Seen and Unseen: What Dorothea Lange, Toyo Miyatake, and Ansel Adams's Photographs Reveal About the Japanese American Incarceration
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A Lot or a Little?
The parents' guide to what's in this book.
What Parents Need to Know
Parents need to know that Elizabeth Partridge and Lauren Tamaki's Seen and Unseen: What Dorothea Lange, Toyo Miyatake, and Ansel Adams' Photographs Reveal About the Japanese American Incarceration is the unforgettable story of how 120,000 Americans of Japanese decent were imprisoned by the U.S. government during World War II. Their story is told through newspaper clippings, archival photos, captivating illustrations, and the photographs of two of America's most renowned photographers and an imprisoned Japanese American photographer. The Japanese Americans (men, women, and children) imprisoned at the Manzanar camp showed extraordinary perseverance under the most difficult of circumstances, including a protest during which Military Police shoot and kill a teenager and a young man. Seen and Unseen won the American Library Association's 2023 Robert F. Sibert Medal for the Most Distinguished Informational Book for Children published in 2022.
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What's the Story?
SEEN AND UNSEEN begins in the hours after the Japanese attack on Pearl Harbor. The U.S. government, fearing that anyone of Japanese descent could be a spy or commit sabotage, began arresting leaders of the Japanese American community on the West Coast. In February 1942, President Franklin D. Roosevelt ordered 120,00 Japanese Americans be forcibly removed from the West Coast to what the government called "internment camps" but were actually prison camps. Able to bring only what they could carry, they left behind their homes and business, even their pets. One of those camps, Manzanar in California, is featured in the story. Asked by the government to photograph life at the camp, Dorothea Lange was horrified that Americans could be treated in such a way and decided her photos would tell the truth about what was happening. But she always had to have a guard by her side and couldn't photograph guard towers or barbed wire fencing. Her photos of families planting gardens and children in a school without any tables or chairs still tell an important story. A photographer from Los Angeles, Toyo Miyatake, was imprisoned at Manzanar from 1942-45. Using smuggled materials and a homebuilt camera, he secretly took photos of what Lange could not. When the camp asked him to take photos of specials events, he was finally able to openly photograph weddings, celebrations, and birthdays. In the fall of 1943, Ansel Adams was invited to photograph life at the camp. Adams had not been against the internment of Japanese Americans and wanted to show prisoners as "hardworking, cheerful and resilient," so there are lots of smiles in Adam's posed photos. In January 1945, the ban on Japanese Americans living on West Coast was lifted. The prisoners at Manzanar were given $25 and train tickets home.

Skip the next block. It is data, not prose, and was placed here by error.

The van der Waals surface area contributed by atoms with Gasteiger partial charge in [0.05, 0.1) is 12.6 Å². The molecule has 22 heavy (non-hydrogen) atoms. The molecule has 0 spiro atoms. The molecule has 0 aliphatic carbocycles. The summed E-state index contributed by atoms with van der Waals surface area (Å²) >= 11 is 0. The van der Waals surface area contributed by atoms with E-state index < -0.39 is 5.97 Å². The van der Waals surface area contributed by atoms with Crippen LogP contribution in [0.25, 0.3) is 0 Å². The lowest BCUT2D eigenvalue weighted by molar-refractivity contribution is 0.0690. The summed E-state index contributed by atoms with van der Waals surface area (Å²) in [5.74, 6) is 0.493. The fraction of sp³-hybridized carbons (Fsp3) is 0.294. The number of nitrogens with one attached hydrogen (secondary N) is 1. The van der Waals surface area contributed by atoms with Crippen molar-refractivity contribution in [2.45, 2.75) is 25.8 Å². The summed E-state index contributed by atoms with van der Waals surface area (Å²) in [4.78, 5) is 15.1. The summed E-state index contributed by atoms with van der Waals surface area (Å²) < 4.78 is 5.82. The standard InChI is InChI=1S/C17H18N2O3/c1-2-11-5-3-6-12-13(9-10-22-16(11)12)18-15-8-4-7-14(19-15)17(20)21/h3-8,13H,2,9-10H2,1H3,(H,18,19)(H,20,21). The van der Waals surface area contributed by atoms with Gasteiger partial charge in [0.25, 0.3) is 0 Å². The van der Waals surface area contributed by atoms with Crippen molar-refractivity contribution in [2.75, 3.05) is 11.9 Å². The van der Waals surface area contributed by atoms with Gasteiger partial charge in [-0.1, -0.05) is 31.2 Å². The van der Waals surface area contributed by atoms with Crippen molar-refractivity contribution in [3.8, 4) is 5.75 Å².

Is It Any Good?
The engaging layout filled to overflowing with illustrations and photographs delivers a strong message about confronting the hard truths in American history. The graphic-novel-like illustrations in Seen and Unseen are sure to captivate readers who would never willingly pick up a book about history.
Talk to Your Kids About ...
Families can talk about an important question Seen and Unseen asks readers: What makes an American?
Is there a time when you persevered in spite of something being so difficult you wondered if you were up to the challenge?
Why do you think there was more fear and prejudice against Japanese Americans during World War II than against German or Italian Americans?
- Author: Elizabeth Partridge
- Illustrator: Lauren Tamaki
- Genre: History
- Topics: Activism, Book Characters, History
- Character Strengths: Perseverance
- Book type: Non-Fiction
- Publisher: Chronicle Books
- Publication date: October 25, 2022
- Publisher's recommended age(s): 10 - 14
- Number of pages: 124
- Available on: Audiobook (unabridged), Hardback, iBooks, Kindle
- Award: Common Sense Selection
- Last updated: February 27, 2023
Our Editors Recommend
They Called Us Enemy
Powerful graphic memoir of actor's internment as a child.
On the Horizon
Haunting free-verse account of Pearl Harbor and Hiroshima.
A Place to Belong
Emotional post-WWII story promotes compassion, perseverance.
For kids who love world war II stories and books centering Asians
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